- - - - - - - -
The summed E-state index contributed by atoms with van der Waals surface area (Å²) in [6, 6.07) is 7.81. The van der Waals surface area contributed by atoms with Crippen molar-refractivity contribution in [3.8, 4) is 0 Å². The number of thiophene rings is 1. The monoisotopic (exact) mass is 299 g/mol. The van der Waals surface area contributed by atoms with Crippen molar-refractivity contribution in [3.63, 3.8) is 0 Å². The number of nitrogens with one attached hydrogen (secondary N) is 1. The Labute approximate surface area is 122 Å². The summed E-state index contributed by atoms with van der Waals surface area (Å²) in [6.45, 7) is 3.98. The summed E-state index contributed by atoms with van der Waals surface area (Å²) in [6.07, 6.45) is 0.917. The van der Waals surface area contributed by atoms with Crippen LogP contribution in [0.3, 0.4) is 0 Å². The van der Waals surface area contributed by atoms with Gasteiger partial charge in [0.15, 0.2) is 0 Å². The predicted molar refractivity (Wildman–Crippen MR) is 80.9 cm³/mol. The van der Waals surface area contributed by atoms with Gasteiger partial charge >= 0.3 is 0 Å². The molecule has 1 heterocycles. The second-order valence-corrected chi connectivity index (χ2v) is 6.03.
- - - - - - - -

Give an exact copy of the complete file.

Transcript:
The summed E-state index contributed by atoms with van der Waals surface area (Å²) in [6, 6.07) is 7.81. The van der Waals surface area contributed by atoms with Crippen molar-refractivity contribution in [3.8, 4) is 0 Å². The number of thiophene rings is 1. The monoisotopic (exact) mass is 299 g/mol. The van der Waals surface area contributed by atoms with Crippen molar-refractivity contribution in [3.63, 3.8) is 0 Å². The number of nitrogens with one attached hydrogen (secondary N) is 1. The Labute approximate surface area is 122 Å². The summed E-state index contributed by atoms with van der Waals surface area (Å²) in [6.45, 7) is 3.98. The summed E-state index contributed by atoms with van der Waals surface area (Å²) in [6.07, 6.45) is 0.917. The van der Waals surface area contributed by atoms with Crippen LogP contribution in [0.3, 0.4) is 0 Å². The van der Waals surface area contributed by atoms with Gasteiger partial charge in [0.15, 0.2) is 0 Å². The predicted molar refractivity (Wildman–Crippen MR) is 80.9 cm³/mol. The van der Waals surface area contributed by atoms with Gasteiger partial charge >= 0.3 is 0 Å². The molecule has 1 heterocycles. The second-order valence-corrected chi connectivity index (χ2v) is 6.03.